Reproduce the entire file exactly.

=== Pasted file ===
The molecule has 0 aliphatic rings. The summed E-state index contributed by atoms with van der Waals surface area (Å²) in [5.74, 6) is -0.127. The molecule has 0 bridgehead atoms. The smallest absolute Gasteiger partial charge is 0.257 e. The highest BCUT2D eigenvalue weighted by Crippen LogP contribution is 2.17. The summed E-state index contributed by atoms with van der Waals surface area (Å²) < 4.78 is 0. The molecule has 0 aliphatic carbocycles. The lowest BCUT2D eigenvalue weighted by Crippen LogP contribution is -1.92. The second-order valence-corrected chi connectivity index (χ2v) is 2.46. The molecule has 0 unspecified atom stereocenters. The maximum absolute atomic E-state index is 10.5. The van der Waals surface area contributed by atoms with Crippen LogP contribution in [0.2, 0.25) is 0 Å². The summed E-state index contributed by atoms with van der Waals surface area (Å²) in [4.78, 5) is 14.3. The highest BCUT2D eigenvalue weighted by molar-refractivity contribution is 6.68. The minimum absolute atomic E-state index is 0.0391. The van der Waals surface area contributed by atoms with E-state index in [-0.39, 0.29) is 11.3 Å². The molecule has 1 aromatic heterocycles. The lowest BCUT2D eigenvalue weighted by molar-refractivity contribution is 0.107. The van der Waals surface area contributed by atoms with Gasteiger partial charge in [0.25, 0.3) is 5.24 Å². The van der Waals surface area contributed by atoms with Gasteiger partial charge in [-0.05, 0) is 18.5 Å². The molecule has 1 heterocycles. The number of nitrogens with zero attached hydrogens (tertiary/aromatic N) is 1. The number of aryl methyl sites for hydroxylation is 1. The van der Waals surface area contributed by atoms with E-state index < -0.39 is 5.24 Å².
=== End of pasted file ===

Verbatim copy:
The molecule has 0 aliphatic rings. The summed E-state index contributed by atoms with van der Waals surface area (Å²) in [5.74, 6) is -0.127. The molecule has 0 bridgehead atoms. The smallest absolute Gasteiger partial charge is 0.257 e. The highest BCUT2D eigenvalue weighted by Crippen LogP contribution is 2.17. The summed E-state index contributed by atoms with van der Waals surface area (Å²) < 4.78 is 0. The molecule has 0 aliphatic carbocycles. The lowest BCUT2D eigenvalue weighted by Crippen LogP contribution is -1.92. The second-order valence-corrected chi connectivity index (χ2v) is 2.46. The molecule has 0 unspecified atom stereocenters. The maximum absolute atomic E-state index is 10.5. The van der Waals surface area contributed by atoms with Crippen LogP contribution in [0.2, 0.25) is 0 Å². The summed E-state index contributed by atoms with van der Waals surface area (Å²) in [4.78, 5) is 14.3. The highest BCUT2D eigenvalue weighted by molar-refractivity contribution is 6.68. The minimum absolute atomic E-state index is 0.0391. The van der Waals surface area contributed by atoms with E-state index in [-0.39, 0.29) is 11.3 Å². The molecule has 1 aromatic heterocycles. The lowest BCUT2D eigenvalue weighted by molar-refractivity contribution is 0.107. The van der Waals surface area contributed by atoms with Gasteiger partial charge in [0.25, 0.3) is 5.24 Å². The van der Waals surface area contributed by atoms with Gasteiger partial charge in [-0.05, 0) is 18.5 Å². The molecule has 1 heterocycles. The number of nitrogens with zero attached hydrogens (tertiary/aromatic N) is 1. The number of aryl methyl sites for hydroxylation is 1. The van der Waals surface area contributed by atoms with E-state index < -0.39 is 5.24 Å².